Salinity Of Oceans

Salinity is defined as the ratio between the weight of the dissolved materials and the weight of the sample sea water. Generally, salinity is defined as ‘the total amount of solid material in grams contained in one kilogram of sea water and is expressed as part per thousand (%o) e.g., 30%o (means 30 grams of salt in 1000 grams of sea water).

The oceanic salinity not only affects the marine organisms and plant community but it also affects the physical properties of the oceans such as temperature, density, pressure, waves and currents etc. The freezing point of ocean water also depends on salinity e.g., more saline water freezes slowly in com­parison to less saline water.

Controlling Factors of Salinity

There is a wide range of variation in the spatial distribution of salinity within the oceans and the seas. The factors affecting the amount of salt in different oceans and seas are called as controlling factors of oceanic salinity.


There is direct positive rela­tionship between the rate of evaporation and salinity e.g., greater the evaporation, higher the salinity and vice versa. In fact, salt concentration increases with rapid rate of evaporation. Evaporation due to high temperature with low humidity (dry condition) causes more concentration of salt and overall salinity be­comes higher. For example, salinity is higher near the tropics than at the equator because both the areas record high rate of evaporation but with dry air over the tropics of Cancer and Capricorn.


Precipitation is inversely related to salinity e.g., higher the precipitation, lower the salinity and vice versa. This is why the regions of high rainfall (equato­rial zone) record comparatively lower salinity than the regions of low rainfall (sub-tropical high pressure belts).

The extra water in the temperate regions sup­plied by melt-water of ice coming from the polar areas increases the volume of water and therefore reduces salinity. It may be simply stated that the volume of water in the oceans is increased due to heavy rainfall and thus the ratio of salt to the total volume of water is reduced.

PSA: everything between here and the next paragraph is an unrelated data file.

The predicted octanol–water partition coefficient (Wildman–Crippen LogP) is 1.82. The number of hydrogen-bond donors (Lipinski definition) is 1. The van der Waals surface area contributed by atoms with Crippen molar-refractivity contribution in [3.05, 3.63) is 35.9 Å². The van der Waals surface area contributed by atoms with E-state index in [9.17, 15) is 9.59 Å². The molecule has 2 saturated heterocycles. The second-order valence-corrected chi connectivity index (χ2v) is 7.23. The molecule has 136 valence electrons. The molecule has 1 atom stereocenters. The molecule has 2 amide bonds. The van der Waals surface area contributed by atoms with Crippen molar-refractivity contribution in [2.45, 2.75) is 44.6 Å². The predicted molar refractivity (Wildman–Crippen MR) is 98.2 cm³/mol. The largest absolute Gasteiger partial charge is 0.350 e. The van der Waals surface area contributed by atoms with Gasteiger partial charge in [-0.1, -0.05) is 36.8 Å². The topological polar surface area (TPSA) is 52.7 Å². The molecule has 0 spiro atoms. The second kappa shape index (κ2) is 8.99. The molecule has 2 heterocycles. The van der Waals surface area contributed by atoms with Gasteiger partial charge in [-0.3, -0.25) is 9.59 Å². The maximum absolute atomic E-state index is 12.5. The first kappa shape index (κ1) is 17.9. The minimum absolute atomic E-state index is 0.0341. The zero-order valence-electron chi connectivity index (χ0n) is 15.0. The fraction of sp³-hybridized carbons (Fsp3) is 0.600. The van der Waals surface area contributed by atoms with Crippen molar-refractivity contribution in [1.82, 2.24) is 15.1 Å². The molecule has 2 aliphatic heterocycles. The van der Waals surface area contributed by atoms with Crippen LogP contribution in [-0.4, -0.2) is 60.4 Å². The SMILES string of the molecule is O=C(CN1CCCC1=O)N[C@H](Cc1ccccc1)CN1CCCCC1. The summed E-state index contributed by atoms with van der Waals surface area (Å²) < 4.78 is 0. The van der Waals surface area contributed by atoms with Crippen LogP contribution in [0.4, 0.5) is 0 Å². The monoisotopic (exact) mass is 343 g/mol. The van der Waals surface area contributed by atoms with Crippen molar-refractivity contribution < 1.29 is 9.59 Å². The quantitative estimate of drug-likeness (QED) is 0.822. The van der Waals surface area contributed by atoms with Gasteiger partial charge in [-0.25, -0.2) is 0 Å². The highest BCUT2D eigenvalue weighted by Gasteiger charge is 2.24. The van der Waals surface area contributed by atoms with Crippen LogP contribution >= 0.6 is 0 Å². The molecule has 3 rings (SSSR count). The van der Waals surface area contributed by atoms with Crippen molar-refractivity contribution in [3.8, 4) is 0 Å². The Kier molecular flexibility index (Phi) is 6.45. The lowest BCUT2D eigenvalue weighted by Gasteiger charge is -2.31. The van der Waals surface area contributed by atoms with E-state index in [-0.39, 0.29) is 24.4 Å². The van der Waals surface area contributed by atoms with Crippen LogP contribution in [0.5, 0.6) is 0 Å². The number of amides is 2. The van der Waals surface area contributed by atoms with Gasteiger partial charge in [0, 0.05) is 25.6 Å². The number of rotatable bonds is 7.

Influx of river water

Though the rivers bring salt from the land to the oceans but big and voluminous rivers pour down immense volume of water into the oceans and thus salinity is reduced at their mouths. For example, comparatively low salinity is found near the mouths of the Ganga, the Congo, the Nizer, the Ama­zon, the St. Lawrence etc.

The effect of influx of river water is more pronounced in the enclosed seas e.g. the Danube, the Dneister, the Dneiper etc. reduce the salinity in the Black Sea (180/00). Salinity is reduced to 50/00 in the Gulf of Bothnia due to influx of immense volume of water brought by the rivers. On the other hand, where evaporation exceeds the influx of fresh river waters, there is increase in salinity (Mediterra­nean Sea records 400/00).

Atmospheric pressure and wind direction

Anticyclonic conditions with stable air and high tem­perature increase salinity of the surface water of the oceans. Sub-tropical high pressure belts represent such conditions to cause high salinity. Winds also help in the redistribution of salt in the oceans and the seas as winds drive away saline water to less saline areas resulting into decrease of salinity in the former and increase in the latter.

Circulation of oceanic water

Ocean currents affect the spatial distribution of salinity by mixing seawaters. Equatorial warm currents drive away salts from the western coastal areas of the continents and accumulate them along the eastern coastal areas. The high salinity of the Mexican Gulf is partly due to this factor. The North Atlantic Drift, the extension of the Gulf Stream increases salinity along the north-western coasts of Europe. Similarly, salinity is reduced along the north-eastern coasts of N. America due to cool Labrador Current.